Response: It has to be said that Korean women are probably the most beautiful women of the East. China, Thailand and Japan have nothing on these women. They are all stylish and 8 times out of 10 they are stunningly beautiful. (I still prefer my women of the Tennessee variety) They laugh with their hands over their mouth, flirt and often do both at the sight of a westerner. But if you are looking to date you better be ready to commit. They don’t date, they marry….then immediately have children. I have heard the following story from more than one western man….”Well, I was planning to stay one year, but then after three months here, I met my wife….” But many of our girl Korean friends are getting away from this. They want to not only pick their mate(sometimes their parents do that for them), but take their time doing it.

Korean men.
Response: Fortunately, I have met some men that completely shatter the stereotype, but on the whole Korean men in their 40s and older can be chauvinists and crude. Between the constant “hellos” we get from schoolchildren on the street, we hear Korean men hocking up loogis. Interestingly, these are the same men that wear very flamboyant clothes(lots of silvers, pinks, yellows, etc.). Also, late at night it isn’t an uncommon to see a man hitting a woman after a drunken night out. Although two weeks ago I saw a Korean woman slap the taste out of here boyfriend’s mouth. It would have made women rights activists proud. However, the young men are funny, stylish and smart. It seems that they are a different breed than their fathers and grandfathers. AND they aren’t afraid to rock a mullet.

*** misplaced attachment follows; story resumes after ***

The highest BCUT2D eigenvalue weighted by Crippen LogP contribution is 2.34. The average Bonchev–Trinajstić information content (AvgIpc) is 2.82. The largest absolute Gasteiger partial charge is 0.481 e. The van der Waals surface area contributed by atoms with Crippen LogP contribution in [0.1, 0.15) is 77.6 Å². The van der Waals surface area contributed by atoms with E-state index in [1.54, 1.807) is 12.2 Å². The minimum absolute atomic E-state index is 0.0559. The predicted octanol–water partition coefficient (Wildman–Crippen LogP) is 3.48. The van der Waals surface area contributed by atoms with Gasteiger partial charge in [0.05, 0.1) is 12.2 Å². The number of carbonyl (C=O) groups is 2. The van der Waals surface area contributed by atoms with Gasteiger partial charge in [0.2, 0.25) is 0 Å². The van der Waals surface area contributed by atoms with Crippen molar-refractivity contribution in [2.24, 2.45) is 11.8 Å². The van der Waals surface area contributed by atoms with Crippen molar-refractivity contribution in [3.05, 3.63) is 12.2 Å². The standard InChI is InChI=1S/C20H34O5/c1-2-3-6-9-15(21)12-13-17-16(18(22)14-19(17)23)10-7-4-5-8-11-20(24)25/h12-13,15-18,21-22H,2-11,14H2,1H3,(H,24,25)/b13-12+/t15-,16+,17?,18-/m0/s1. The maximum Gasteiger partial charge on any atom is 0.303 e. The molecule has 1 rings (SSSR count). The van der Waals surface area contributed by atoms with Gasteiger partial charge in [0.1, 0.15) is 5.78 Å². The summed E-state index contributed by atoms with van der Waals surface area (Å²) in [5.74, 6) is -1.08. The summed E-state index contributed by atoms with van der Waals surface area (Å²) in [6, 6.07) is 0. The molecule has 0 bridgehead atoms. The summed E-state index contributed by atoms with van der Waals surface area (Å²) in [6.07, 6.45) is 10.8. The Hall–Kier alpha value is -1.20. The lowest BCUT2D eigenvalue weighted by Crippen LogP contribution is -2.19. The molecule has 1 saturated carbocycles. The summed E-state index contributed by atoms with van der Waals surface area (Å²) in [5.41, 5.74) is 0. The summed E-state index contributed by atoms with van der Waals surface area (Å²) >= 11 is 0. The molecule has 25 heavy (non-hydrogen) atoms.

A lot of foreigners get down on Korean culture while living here. This is only because it is so different from home, and it is reflex to think that the way you have always done it is the only way. (Funny side note, Lindsay confessed that she thinks she likes squatty potties better than their western counterparts.) While there are some things I think Koreans need to get on board with (women’s rights, gay rights, adoption rights) this has not taken away for my appreciation for them. They have gone down a different path. They will face these important issues eventually, and many already are. Either way I am loving the experience, and loving the friendly face of the Korean baker waiting to say hello to me every afternoon. She makes me feel like I am coming home in Korea.


  1. Lindsay here. Correction: I do not prefer the squatty to a westerner. I just admited to Whit that it’s not so bad. But seriously. I love a good sit. (one little mispelling there could have made that sentence even funnier!)


  2. Michael says:

    That made me laugh out loud, all by myself. Ha!


  3. Michael says:

    Oops, that was Jessica, not Michael.


  4. Emily says:

    Holy crap. That was funny. Really funny.


  5. Summer says:

    Oh! That definitely made my day, Linds! I also enjoyed your rundown, Whit. Some of my favorite classmates are Korean, so I’m fascinated by your observations of their culture.


  6. Brittany says:

    Aunt Linds…you are hilarious! Glad to have the inside scoop.


  7. deborah says:

    Linds,O.k. I’ve removed the toilet from your bathroom and just left the hole. I want you to feel comfortable when you come home!Eagerly awaiting the squatty girl coming home in May! Can’t wait to see those stron quads! Oh- Whit we’ll be glad you are here too!!!